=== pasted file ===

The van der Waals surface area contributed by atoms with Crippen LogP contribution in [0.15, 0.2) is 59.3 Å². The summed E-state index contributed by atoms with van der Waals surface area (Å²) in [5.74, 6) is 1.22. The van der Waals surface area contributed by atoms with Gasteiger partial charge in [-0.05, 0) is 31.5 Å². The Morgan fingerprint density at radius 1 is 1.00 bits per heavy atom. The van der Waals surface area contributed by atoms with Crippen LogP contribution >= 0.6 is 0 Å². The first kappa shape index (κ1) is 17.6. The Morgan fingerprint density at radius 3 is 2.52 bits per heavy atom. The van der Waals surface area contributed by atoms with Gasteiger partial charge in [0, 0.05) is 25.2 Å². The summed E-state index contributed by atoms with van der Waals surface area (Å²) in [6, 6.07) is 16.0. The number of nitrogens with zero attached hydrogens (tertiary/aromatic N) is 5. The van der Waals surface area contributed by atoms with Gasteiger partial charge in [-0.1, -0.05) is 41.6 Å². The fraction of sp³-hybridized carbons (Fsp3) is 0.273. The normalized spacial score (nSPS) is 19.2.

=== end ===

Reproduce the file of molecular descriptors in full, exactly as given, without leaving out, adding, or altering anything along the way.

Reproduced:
The van der Waals surface area contributed by atoms with Crippen LogP contribution in [0.15, 0.2) is 59.3 Å². The summed E-state index contributed by atoms with van der Waals surface area (Å²) in [5.74, 6) is 1.22. The van der Waals surface area contributed by atoms with Gasteiger partial charge in [-0.05, 0) is 31.5 Å². The Morgan fingerprint density at radius 1 is 1.00 bits per heavy atom. The van der Waals surface area contributed by atoms with Crippen LogP contribution >= 0.6 is 0 Å². The first kappa shape index (κ1) is 17.6. The Morgan fingerprint density at radius 3 is 2.52 bits per heavy atom. The van der Waals surface area contributed by atoms with Gasteiger partial charge in [0, 0.05) is 25.2 Å². The summed E-state index contributed by atoms with van der Waals surface area (Å²) in [6, 6.07) is 16.0. The number of nitrogens with zero attached hydrogens (tertiary/aromatic N) is 5. The van der Waals surface area contributed by atoms with Gasteiger partial charge in [-0.1, -0.05) is 41.6 Å². The fraction of sp³-hybridized carbons (Fsp3) is 0.273. The normalized spacial score (nSPS) is 19.2.